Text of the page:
Dissatisfaction with Santa Anna's return to power led to the liberal "Plan of Ayutla", initiating an era known as La Reforma, after which a new Constitution was drafted in 1857 that established a secular state, federalism as the form of government and several freedoms. As the conservadores refused to recognized, the War of Reform began in 1858, both groups had their own governments, but ended in 1861 with the liberal victory led by Amerindian President Benito Juárez. In the 1860s underwent a military occupation by France, which established the Second Mexican Empire under the rule of Habsburg Archduke Ferdinand Maximilian of Austria with support from the Roman Catholic clergy and the conservadores, who later switched sides and joined the liberales. Maximilian surrendered, was tried on June 14 and was executed on June 19, 1867.

Porfirio Díaz, a republican general during the French intervention, ruled Mexico from 1876–1880 and then from 1884–1911 in five consecutive reelections, period known as the Porfiriato, characterized by remarkable economic achievements, investments in arts and sciences, but also of economic inequality and political repression. A likely electoral fraud that led to his fifth reelection sparked the 1910 Mexican Revolution, initially led by Francisco I. Madero. Díaz resigned in 1911 and Madero was elected president but overthrown and murdered in a coup d'état two years later directed by conservative general Victoriano Huerta. Event that re-ignited the civil war, involving figures such as Francisco Villa and Emiliano Zapata, who formed their own forces. A third force, the constitutional army led by Venustiano Carranza, managed to bring an end to the war, and radically amended the 1857 Constitution to include many of the social premises and demands of the revolutionaries into what was eventually called the 1917 Constitution. It is estimated that the war killed 900,000 of the 1910 population of 15 million.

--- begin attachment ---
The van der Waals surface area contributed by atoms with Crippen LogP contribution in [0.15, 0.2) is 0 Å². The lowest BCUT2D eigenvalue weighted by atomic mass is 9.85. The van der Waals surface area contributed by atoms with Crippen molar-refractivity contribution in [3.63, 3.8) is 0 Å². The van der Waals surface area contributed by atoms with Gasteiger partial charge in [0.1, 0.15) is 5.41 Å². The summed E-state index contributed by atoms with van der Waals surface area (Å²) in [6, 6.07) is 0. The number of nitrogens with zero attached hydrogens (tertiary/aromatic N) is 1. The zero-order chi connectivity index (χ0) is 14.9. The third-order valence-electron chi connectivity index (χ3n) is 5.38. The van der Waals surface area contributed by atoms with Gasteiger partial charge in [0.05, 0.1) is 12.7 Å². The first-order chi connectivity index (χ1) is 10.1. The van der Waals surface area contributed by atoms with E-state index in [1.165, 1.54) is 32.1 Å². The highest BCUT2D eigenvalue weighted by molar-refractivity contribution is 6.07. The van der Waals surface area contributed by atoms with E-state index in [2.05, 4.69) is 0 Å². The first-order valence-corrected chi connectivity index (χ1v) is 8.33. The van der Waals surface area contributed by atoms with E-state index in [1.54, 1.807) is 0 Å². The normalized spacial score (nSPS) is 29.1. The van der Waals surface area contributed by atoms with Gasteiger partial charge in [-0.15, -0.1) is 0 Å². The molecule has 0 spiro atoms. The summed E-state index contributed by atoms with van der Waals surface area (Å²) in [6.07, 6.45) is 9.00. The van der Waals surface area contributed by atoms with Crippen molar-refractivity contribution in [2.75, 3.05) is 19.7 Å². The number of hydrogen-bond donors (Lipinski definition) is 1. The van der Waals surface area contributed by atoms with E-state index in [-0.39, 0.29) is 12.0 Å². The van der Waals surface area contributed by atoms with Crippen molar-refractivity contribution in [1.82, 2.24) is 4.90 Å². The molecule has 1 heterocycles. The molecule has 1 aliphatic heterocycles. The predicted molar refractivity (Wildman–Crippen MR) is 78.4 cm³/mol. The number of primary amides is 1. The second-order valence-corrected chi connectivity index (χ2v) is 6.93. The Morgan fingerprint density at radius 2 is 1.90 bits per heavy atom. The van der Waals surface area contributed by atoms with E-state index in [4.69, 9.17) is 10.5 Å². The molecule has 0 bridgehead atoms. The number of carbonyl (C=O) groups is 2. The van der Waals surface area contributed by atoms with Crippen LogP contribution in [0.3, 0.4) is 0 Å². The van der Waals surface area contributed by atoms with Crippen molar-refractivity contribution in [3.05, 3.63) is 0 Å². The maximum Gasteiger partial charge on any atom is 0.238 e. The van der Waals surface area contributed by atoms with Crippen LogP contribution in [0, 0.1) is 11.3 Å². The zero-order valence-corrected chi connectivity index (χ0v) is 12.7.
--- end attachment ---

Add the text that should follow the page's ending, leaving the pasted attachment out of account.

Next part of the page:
In the 1980s, first cracks in the political monopolistic position of PRI were seen such as the election of Ernesto Ruffo Appel in Baja California and the 1988 electoral fraud, which prevented leftist candidate Cuauhtémoc Cárdenas from winning the national presidential elections, who lost to Carlos Salinas de Gortari, leading to massive protests in Mexico City. Salinas embarked on a program of neoliberal reforms which fixed the exchange rate, controlled inflation and culminated with the signing of the North American Free Trade Agreement (NAFTA), which came into effect on January 1, 1994. The same day, the Zapatista Army of National Liberation (EZLN) started a two-week-lived armed rebellion against the federal government, and has continued as a non-violent opposition movement against neoliberalism and globalization.

In December 1994, a month after Salinas was succeeded by Ernesto Zedillo, the Mexican economy collapsed, with a rapid rescue packaged authorized by U.S. President Bill Clinton and major macroeconomic reforms started by president Zedillo, the economy rapidly recovered and growth peaked at almost 7% by the end of 1999. In 2000, after 71 years, the PRI lost a presidential election to Vicente Fox of the opposition National Action Party (PAN). In the subsequent presidential elections, Felipe Calderón from the PAN was declared the winner, with a razor-thin margin over leftist politician Andrés Manuel López Obrador of the Party of the Democratic Revolution (PRD). López Obrador, however, contested the election and pledged to create an "alternative government".

Assassinated in 1920, Carranza was succeeded by another revolutionary hero, Álvaro Obregón, who in turn was succeeded by Plutarco Elías Calles. Obregón was reelected in 1928 but assassinated before he could assume power. In 1929, Calles founded the National Revolutionary Party (PNR), later renamed the Institutional Revolutionary Party (PRI), and started a period known as the Maximato, which ended with the election of Lázaro Cárdenas, who implemented many economic and social reforms, and most significantly expropriated the oil industry into PEMEX on March 18, 1938, but sparked a diplomatic crisis with the countries whose citizens had lost businesses by Cárdenas radical measure.

Between 1940 and 1980, Mexico experienced a substantial economic growth that some historians call the "Mexican Miracle". Although the economy continued to flourish, social inequality remained a factor of discontent. Moreover, the PRI rule became increasingly authoritarian and at times oppressive.